Cherry Ames Cruise Nurse (1948) by Julie Tatham

By Val Hewson and Chris Hopkins

Cherry Ames, for anyone unfamiliar with her – and I would be interested to hear who does remember her and the career novels written for girls in the mid-20th century – is a young American nurse. She qualifies in the early 1940s and takes various jobs, including wartime service in the army, all the while solving mysteries: Cherry Ames Country Doctor’s Nurse (1955), Cherry Ames Boarding School Nurse (1955), Cherry Ames Visiting Nurse (1947) etc. Think all-American girl with a lot of Nancy Drew Girl Detective and a dash of Florence Nightingale. There are 27 books in the series, various annuals and other merchandising, which appeared in the USA, UK and other countries between the early 1940s and late 1960s.[i] As a child, in the 1960s, I fell on the novels in my local library, knowing they meant reliable, if superficial, entertainment. Now, with their version of the mid-century American Dream, I appreciate the nostalgic charm and the social and cultural interest. (This at least is how I account for having collected 22 of them so far.)[ii]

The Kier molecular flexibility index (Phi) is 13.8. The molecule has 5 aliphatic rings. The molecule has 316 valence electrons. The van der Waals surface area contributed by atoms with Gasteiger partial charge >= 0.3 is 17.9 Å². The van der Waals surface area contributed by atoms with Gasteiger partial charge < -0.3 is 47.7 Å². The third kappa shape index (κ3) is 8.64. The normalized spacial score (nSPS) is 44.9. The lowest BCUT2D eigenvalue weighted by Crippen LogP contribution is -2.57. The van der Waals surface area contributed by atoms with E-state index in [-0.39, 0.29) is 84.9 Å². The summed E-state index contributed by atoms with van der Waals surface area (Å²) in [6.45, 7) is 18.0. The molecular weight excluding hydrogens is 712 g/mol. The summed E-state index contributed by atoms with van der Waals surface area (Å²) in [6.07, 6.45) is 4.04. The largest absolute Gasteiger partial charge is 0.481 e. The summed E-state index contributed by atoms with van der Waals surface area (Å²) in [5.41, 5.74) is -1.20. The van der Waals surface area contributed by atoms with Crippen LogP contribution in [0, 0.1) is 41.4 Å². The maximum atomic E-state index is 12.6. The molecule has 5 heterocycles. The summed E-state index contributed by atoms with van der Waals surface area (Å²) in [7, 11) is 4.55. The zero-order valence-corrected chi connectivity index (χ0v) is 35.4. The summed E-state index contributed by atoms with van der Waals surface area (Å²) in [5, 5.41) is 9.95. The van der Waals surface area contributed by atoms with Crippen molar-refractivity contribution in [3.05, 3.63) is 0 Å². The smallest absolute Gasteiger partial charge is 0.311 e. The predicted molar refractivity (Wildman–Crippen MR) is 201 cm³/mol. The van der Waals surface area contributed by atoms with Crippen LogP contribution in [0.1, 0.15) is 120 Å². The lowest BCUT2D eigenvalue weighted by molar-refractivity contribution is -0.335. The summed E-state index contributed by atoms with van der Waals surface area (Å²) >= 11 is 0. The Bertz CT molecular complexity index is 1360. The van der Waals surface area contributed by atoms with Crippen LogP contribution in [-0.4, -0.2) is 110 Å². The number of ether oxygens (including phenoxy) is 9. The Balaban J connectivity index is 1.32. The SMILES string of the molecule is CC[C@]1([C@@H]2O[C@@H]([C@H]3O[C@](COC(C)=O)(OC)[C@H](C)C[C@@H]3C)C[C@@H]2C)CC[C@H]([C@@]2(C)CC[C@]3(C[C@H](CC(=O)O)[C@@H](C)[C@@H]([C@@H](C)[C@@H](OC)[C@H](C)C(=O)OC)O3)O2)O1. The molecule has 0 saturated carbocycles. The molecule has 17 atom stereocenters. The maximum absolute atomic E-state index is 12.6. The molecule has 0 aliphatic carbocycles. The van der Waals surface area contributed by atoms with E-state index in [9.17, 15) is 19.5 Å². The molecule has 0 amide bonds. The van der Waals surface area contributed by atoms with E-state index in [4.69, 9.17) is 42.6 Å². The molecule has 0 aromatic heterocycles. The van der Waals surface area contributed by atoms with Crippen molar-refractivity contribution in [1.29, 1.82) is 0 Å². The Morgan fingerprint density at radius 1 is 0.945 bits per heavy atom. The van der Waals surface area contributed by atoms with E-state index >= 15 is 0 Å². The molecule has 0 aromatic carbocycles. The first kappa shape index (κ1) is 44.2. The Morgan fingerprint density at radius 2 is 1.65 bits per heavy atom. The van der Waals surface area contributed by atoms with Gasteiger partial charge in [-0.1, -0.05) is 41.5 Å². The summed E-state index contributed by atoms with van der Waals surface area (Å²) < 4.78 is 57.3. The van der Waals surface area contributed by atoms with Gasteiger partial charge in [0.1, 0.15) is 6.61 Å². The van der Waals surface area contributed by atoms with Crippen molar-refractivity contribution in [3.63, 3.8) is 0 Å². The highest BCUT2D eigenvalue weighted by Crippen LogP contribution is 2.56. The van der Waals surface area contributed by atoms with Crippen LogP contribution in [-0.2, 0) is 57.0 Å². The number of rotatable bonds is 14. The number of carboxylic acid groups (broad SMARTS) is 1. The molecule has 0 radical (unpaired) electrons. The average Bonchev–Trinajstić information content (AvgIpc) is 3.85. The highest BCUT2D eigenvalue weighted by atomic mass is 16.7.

The books are written to a formula prescribed by a hard-headed publisher. Cherry takes a new job and encounters someone who needs help to solve a mystery. Jewels have gone missing, or someone has lost their memory, or an old house is haunted. There is a little danger, light romance and some medical action. The formula is so firmly established that the series was written by not one, but two, authors. Helen Wells (1910-1986) began and ended the series but handed over in the middle to Julie Tatham (1908-1999), and it is hard to tell the difference between them. The hard-headed publisher in question was the Stratemeyer Syndicate, which specialised in series for children (often written by multiple authors). As well as Cherry Ames, Stratemeyer published the Hardy Boys, the Bobbsey Twins and Nancy Drew, gifted detectives all. I liked the Hardys, Bobbseys and Nancy, but Cherry was my favourite by a long way. It was that combination of nursing and crime which gave Cherry’s series more interest, while the others were as insubstantial as their English counterparts, Julian, Dick, George, Anne and Timmy.